A friend asked me recently what I fear about becoming "one of them." She meant one of those church people, those women's ministry attendees, those people that hang out in the "big church" rather than our overflow-converted-into-a-church-for-the-band-service who irreverently (big church people assume anyway) call God "Dude" and who believe in letting anyone and everyone come hang out with us in the front of the overflow-converted-into-a-church-for-the-band-service, and who believe the church is not the building but the body of Christ and as His body we need to be out there finding His lost sheep.
That sounds very ungracious and I hate to lump everyone together in one sanctuary, but becoming someone who is tepidly passionate about their faith is what scares me. I think some of them may have been passionate at one time. I think many of them show their passion differently, and probably more maturely than I do. I also think some of them are not really followers of Christ as much as they are church goers. That last bit is scary. Who won't I meet up with in heaven?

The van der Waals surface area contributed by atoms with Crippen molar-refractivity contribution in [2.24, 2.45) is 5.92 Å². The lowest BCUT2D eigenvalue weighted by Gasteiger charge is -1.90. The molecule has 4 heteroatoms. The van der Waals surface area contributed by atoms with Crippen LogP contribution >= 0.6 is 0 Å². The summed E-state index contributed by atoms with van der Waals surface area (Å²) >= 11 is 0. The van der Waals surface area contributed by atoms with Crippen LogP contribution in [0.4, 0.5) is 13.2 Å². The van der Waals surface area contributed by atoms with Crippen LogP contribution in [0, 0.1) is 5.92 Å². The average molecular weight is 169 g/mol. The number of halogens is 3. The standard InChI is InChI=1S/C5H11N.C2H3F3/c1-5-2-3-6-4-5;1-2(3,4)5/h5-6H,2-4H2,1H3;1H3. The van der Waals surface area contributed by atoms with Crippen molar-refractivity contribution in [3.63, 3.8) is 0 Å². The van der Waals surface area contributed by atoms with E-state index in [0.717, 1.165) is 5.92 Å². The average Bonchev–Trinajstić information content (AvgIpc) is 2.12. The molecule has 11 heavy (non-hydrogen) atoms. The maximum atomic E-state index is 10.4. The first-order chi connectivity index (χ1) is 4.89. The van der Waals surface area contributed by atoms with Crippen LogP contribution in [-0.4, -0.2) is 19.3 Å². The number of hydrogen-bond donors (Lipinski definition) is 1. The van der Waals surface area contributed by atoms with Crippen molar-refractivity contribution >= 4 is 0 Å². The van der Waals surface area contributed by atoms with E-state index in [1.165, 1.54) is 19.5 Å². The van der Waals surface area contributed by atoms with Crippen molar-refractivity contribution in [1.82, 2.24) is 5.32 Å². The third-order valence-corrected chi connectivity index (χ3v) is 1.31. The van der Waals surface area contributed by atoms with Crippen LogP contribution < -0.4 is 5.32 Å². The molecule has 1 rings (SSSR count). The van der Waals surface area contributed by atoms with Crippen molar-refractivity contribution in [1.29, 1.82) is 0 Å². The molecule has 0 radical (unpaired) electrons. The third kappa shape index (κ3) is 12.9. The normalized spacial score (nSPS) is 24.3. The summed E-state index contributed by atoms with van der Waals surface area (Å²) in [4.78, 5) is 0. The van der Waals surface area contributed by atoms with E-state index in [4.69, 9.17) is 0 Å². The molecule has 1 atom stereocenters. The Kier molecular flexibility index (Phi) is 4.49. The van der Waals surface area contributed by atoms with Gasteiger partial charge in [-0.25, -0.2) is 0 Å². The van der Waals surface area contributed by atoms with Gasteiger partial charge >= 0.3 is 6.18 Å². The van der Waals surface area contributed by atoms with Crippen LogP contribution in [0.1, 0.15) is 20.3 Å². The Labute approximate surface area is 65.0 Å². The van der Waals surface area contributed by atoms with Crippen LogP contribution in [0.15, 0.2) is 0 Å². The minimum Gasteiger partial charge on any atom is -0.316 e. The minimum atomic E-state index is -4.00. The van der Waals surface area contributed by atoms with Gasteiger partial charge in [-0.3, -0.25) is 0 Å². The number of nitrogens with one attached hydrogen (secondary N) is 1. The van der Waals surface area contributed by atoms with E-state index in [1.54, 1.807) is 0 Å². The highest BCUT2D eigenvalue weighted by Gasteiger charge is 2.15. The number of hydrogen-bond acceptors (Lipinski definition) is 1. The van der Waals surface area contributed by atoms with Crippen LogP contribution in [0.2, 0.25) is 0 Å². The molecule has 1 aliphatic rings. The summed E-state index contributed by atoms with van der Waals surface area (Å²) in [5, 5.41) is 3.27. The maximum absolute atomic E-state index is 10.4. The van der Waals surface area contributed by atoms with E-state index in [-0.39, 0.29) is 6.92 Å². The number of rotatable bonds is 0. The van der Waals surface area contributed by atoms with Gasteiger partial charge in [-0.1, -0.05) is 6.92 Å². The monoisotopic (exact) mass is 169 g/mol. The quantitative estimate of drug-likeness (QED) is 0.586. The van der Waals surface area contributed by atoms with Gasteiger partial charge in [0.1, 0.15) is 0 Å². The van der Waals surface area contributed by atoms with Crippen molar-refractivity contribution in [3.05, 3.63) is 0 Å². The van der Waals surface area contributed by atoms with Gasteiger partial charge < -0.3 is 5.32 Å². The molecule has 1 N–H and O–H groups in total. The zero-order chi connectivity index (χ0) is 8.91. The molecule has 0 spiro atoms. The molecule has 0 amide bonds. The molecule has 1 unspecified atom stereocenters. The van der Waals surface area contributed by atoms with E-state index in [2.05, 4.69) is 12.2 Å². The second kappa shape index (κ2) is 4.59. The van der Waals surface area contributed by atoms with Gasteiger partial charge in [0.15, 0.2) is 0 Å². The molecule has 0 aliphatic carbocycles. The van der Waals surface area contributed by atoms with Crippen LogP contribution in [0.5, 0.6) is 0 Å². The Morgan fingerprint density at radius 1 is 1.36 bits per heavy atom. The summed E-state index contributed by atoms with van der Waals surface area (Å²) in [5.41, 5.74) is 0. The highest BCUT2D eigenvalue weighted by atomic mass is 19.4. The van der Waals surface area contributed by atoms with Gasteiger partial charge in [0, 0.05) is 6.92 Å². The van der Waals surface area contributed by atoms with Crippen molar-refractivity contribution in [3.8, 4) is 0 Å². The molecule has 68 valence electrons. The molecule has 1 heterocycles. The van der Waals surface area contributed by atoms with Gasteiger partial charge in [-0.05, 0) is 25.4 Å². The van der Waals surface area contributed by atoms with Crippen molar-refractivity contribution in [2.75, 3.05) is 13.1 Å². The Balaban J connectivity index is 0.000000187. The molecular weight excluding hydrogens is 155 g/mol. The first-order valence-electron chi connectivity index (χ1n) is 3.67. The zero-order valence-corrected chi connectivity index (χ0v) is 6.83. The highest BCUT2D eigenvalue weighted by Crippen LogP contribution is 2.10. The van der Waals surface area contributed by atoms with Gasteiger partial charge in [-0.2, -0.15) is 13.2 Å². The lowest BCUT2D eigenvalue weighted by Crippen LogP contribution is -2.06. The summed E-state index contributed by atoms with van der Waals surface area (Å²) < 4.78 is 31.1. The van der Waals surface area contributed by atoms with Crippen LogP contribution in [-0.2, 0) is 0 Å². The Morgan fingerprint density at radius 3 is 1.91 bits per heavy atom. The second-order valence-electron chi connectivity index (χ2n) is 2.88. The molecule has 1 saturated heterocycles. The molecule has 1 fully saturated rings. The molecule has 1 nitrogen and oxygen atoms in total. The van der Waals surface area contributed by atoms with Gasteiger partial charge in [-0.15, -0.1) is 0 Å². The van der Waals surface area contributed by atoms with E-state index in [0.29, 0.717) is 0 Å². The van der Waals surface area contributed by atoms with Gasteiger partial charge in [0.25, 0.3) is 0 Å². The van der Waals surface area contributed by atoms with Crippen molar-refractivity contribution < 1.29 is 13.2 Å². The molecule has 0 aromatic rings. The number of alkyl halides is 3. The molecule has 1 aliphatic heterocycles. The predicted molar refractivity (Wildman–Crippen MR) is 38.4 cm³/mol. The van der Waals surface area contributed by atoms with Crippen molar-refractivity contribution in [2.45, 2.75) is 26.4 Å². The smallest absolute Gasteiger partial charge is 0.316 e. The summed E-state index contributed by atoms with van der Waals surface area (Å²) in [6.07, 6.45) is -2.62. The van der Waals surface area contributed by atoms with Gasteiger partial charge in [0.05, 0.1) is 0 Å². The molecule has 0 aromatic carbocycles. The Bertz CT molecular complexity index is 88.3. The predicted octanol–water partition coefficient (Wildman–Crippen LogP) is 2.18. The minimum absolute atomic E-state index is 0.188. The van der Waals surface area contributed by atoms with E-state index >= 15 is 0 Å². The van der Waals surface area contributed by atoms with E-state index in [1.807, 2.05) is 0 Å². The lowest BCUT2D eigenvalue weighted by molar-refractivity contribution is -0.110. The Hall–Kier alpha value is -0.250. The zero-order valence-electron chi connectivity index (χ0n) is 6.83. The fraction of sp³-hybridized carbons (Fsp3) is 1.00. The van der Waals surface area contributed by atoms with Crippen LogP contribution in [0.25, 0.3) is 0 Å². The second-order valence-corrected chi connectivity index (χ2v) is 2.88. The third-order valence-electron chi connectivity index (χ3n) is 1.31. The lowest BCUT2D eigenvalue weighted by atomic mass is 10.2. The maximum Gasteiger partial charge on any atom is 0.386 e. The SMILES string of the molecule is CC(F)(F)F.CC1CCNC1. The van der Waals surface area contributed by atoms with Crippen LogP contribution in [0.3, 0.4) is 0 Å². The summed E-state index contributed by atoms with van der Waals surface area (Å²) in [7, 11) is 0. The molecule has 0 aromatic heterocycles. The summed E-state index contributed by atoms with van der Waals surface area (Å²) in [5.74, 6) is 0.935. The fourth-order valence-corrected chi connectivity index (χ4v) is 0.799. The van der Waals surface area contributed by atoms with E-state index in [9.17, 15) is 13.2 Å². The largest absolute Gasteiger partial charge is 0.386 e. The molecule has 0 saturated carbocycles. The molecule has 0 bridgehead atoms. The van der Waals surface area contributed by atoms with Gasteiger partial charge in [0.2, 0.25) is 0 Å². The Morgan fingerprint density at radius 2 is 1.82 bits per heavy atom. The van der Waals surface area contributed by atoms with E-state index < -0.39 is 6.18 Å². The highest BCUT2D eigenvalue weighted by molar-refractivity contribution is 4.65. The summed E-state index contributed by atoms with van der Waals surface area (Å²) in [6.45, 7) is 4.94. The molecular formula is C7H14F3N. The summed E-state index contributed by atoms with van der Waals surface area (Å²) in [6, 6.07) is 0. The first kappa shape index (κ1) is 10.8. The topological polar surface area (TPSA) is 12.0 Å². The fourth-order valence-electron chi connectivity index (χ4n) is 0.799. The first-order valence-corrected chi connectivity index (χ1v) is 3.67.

While I was at the Christmas eve service at church, I was being a butthead-annoyed by having to assimilate into the larger population, distracted by the singers' dramatic gestures, bored by the piano music, awkward in the presence of strangers. In my distraction I was looking around at all the people to see what else could annoy me when I saw a woman crying and another woman comforting her. I quickly repented of being such a self centered jerk and tried to concentrate on God, like I should've been.
There is the irony that I find in loving God and disliking, almost despising, His imperfect people. I did not choose them; He did. In separating myself from them, I separate myself from Him because it is His body. I have actually had a much nicer Christmas because of this, because I have been attempting to remain more humble and be gracious to those to whom He is gracious. And, really, part of that is recognizing that altho I may act or think like a jerk, I am not one. But that is God's problem. He chose me, too.